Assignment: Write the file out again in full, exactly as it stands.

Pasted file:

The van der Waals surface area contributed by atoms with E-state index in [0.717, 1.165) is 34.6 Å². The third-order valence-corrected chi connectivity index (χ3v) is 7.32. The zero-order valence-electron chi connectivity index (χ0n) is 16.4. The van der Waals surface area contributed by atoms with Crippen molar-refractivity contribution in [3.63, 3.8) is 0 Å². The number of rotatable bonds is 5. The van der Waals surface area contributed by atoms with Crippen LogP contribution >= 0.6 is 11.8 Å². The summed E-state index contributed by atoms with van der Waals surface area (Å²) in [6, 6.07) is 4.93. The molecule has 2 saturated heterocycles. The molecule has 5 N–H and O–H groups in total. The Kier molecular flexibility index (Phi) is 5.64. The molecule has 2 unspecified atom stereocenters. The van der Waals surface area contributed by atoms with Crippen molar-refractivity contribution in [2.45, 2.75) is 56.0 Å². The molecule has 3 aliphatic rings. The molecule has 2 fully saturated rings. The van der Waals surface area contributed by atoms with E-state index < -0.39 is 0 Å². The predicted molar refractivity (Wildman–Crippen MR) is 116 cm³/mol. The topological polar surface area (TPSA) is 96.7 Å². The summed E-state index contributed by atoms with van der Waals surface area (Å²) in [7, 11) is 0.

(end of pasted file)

The van der Waals surface area contributed by atoms with E-state index in [0.717, 1.165) is 34.6 Å². The third-order valence-corrected chi connectivity index (χ3v) is 7.32. The zero-order valence-electron chi connectivity index (χ0n) is 16.4. The van der Waals surface area contributed by atoms with Crippen molar-refractivity contribution in [3.63, 3.8) is 0 Å². The number of rotatable bonds is 5. The van der Waals surface area contributed by atoms with Crippen LogP contribution >= 0.6 is 11.8 Å². The summed E-state index contributed by atoms with van der Waals surface area (Å²) in [6, 6.07) is 4.93. The molecule has 2 saturated heterocycles. The molecule has 5 N–H and O–H groups in total. The Kier molecular flexibility index (Phi) is 5.64. The molecule has 2 unspecified atom stereocenters. The van der Waals surface area contributed by atoms with Crippen molar-refractivity contribution in [2.45, 2.75) is 56.0 Å². The molecule has 3 aliphatic rings. The molecule has 2 fully saturated rings. The van der Waals surface area contributed by atoms with E-state index < -0.39 is 0 Å². The predicted molar refractivity (Wildman–Crippen MR) is 116 cm³/mol. The topological polar surface area (TPSA) is 96.7 Å². The summed E-state index contributed by atoms with van der Waals surface area (Å²) in [7, 11) is 0.